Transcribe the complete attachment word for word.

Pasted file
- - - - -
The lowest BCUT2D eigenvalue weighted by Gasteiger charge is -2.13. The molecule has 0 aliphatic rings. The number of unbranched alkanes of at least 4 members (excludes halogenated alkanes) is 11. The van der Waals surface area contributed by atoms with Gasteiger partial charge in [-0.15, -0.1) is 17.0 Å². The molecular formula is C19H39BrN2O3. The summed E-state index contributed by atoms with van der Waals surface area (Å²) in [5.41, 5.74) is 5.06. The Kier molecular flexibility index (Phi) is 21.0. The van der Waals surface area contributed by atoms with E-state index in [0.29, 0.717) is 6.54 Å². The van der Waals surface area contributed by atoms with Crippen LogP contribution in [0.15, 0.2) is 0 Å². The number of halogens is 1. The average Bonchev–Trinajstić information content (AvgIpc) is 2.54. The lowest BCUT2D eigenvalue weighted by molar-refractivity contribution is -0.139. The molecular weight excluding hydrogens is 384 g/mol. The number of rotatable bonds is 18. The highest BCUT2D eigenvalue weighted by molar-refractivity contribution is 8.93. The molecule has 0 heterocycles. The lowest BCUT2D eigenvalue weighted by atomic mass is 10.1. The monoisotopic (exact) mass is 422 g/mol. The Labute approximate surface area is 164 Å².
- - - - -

The lowest BCUT2D eigenvalue weighted by Gasteiger charge is -2.13. The molecule has 0 aliphatic rings. The number of unbranched alkanes of at least 4 members (excludes halogenated alkanes) is 11. The van der Waals surface area contributed by atoms with Gasteiger partial charge in [-0.15, -0.1) is 17.0 Å². The molecular formula is C19H39BrN2O3. The summed E-state index contributed by atoms with van der Waals surface area (Å²) in [5.41, 5.74) is 5.06. The Kier molecular flexibility index (Phi) is 21.0. The van der Waals surface area contributed by atoms with E-state index in [0.29, 0.717) is 6.54 Å². The van der Waals surface area contributed by atoms with Crippen LogP contribution in [0.15, 0.2) is 0 Å². The number of halogens is 1. The average Bonchev–Trinajstić information content (AvgIpc) is 2.54. The lowest BCUT2D eigenvalue weighted by molar-refractivity contribution is -0.139. The molecular weight excluding hydrogens is 384 g/mol. The number of rotatable bonds is 18. The highest BCUT2D eigenvalue weighted by molar-refractivity contribution is 8.93. The molecule has 0 heterocycles. The lowest BCUT2D eigenvalue weighted by atomic mass is 10.1. The monoisotopic (exact) mass is 422 g/mol. The Labute approximate surface area is 164 Å².